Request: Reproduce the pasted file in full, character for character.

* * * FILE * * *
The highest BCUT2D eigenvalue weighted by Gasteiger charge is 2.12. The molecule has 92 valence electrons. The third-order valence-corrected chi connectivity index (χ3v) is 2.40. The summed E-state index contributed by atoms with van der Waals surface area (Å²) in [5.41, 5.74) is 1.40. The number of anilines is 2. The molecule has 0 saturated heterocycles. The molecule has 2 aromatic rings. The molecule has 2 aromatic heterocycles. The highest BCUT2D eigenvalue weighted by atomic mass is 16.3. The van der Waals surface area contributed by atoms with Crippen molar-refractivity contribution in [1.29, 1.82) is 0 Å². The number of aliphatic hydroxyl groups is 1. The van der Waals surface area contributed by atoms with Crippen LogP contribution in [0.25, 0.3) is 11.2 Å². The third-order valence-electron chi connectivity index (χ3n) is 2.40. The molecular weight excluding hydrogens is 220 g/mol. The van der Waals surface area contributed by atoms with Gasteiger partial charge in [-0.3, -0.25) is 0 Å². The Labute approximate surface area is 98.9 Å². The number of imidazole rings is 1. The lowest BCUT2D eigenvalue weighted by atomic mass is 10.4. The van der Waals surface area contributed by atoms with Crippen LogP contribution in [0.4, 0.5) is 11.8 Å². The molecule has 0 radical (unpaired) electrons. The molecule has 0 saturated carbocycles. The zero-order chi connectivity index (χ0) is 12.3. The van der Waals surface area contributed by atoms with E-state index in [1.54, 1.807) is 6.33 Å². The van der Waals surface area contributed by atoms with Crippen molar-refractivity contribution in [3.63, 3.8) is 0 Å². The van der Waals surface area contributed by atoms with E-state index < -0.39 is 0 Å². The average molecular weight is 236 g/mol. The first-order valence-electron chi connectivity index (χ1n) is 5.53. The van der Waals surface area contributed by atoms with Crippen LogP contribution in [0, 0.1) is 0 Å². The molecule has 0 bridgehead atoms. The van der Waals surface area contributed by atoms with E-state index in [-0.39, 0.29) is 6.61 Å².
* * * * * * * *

The highest BCUT2D eigenvalue weighted by Gasteiger charge is 2.12. The molecule has 92 valence electrons. The third-order valence-corrected chi connectivity index (χ3v) is 2.40. The summed E-state index contributed by atoms with van der Waals surface area (Å²) in [5.41, 5.74) is 1.40. The number of anilines is 2. The molecule has 0 saturated heterocycles. The molecule has 2 aromatic rings. The molecule has 2 aromatic heterocycles. The highest BCUT2D eigenvalue weighted by atomic mass is 16.3. The van der Waals surface area contributed by atoms with Crippen molar-refractivity contribution in [1.29, 1.82) is 0 Å². The number of aliphatic hydroxyl groups is 1. The van der Waals surface area contributed by atoms with Crippen LogP contribution in [0.25, 0.3) is 11.2 Å². The third-order valence-electron chi connectivity index (χ3n) is 2.40. The molecular weight excluding hydrogens is 220 g/mol. The van der Waals surface area contributed by atoms with Gasteiger partial charge in [-0.3, -0.25) is 0 Å². The Labute approximate surface area is 98.9 Å². The number of imidazole rings is 1. The lowest BCUT2D eigenvalue weighted by atomic mass is 10.4. The van der Waals surface area contributed by atoms with Crippen LogP contribution in [0.4, 0.5) is 11.8 Å². The molecule has 0 radical (unpaired) electrons. The molecule has 0 saturated carbocycles. The zero-order chi connectivity index (χ0) is 12.3. The van der Waals surface area contributed by atoms with E-state index in [1.54, 1.807) is 6.33 Å². The van der Waals surface area contributed by atoms with Crippen molar-refractivity contribution in [3.63, 3.8) is 0 Å². The van der Waals surface area contributed by atoms with E-state index < -0.39 is 0 Å². The average molecular weight is 236 g/mol. The first-order valence-electron chi connectivity index (χ1n) is 5.53. The van der Waals surface area contributed by atoms with Crippen LogP contribution in [0, 0.1) is 0 Å². The molecule has 0 bridgehead atoms. The van der Waals surface area contributed by atoms with E-state index in [-0.39, 0.29) is 6.61 Å².